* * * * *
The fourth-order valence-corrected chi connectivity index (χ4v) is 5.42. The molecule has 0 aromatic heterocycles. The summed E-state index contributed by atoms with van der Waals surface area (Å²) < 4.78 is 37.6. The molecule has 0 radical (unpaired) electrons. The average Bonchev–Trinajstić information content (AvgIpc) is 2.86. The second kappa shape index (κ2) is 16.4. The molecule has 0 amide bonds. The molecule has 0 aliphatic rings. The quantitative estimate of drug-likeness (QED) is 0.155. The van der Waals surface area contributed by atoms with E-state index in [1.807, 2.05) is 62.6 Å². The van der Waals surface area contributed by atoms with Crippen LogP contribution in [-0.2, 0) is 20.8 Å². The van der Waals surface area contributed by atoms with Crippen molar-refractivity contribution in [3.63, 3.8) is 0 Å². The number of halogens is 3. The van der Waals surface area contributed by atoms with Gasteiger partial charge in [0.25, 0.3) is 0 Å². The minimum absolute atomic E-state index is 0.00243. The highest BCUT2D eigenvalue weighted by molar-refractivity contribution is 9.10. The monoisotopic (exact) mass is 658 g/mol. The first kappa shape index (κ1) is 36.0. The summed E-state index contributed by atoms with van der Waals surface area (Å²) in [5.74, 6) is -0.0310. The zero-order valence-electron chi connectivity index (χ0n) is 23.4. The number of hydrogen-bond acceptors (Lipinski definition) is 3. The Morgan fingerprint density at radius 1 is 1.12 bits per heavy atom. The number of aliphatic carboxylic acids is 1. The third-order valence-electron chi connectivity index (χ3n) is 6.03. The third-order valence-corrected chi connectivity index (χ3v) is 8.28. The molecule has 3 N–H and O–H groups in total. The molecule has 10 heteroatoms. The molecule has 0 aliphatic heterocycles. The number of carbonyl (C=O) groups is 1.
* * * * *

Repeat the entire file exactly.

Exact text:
The fourth-order valence-corrected chi connectivity index (χ4v) is 5.42. The molecule has 0 aromatic heterocycles. The summed E-state index contributed by atoms with van der Waals surface area (Å²) < 4.78 is 37.6. The molecule has 0 radical (unpaired) electrons. The average Bonchev–Trinajstić information content (AvgIpc) is 2.86. The second kappa shape index (κ2) is 16.4. The molecule has 0 amide bonds. The molecule has 0 aliphatic rings. The quantitative estimate of drug-likeness (QED) is 0.155. The van der Waals surface area contributed by atoms with E-state index in [1.807, 2.05) is 62.6 Å². The van der Waals surface area contributed by atoms with Crippen LogP contribution in [-0.2, 0) is 20.8 Å². The van der Waals surface area contributed by atoms with Crippen molar-refractivity contribution in [3.63, 3.8) is 0 Å². The number of halogens is 3. The van der Waals surface area contributed by atoms with Gasteiger partial charge in [0.25, 0.3) is 0 Å². The minimum absolute atomic E-state index is 0.00243. The highest BCUT2D eigenvalue weighted by molar-refractivity contribution is 9.10. The monoisotopic (exact) mass is 658 g/mol. The first kappa shape index (κ1) is 36.0. The summed E-state index contributed by atoms with van der Waals surface area (Å²) in [5.74, 6) is -0.0310. The zero-order valence-electron chi connectivity index (χ0n) is 23.4. The number of hydrogen-bond acceptors (Lipinski definition) is 3. The Morgan fingerprint density at radius 1 is 1.12 bits per heavy atom. The number of aliphatic carboxylic acids is 1. The third-order valence-electron chi connectivity index (χ3n) is 6.03. The third-order valence-corrected chi connectivity index (χ3v) is 8.28. The molecule has 3 N–H and O–H groups in total. The molecule has 10 heteroatoms. The molecule has 0 aliphatic heterocycles. The number of carbonyl (C=O) groups is 1.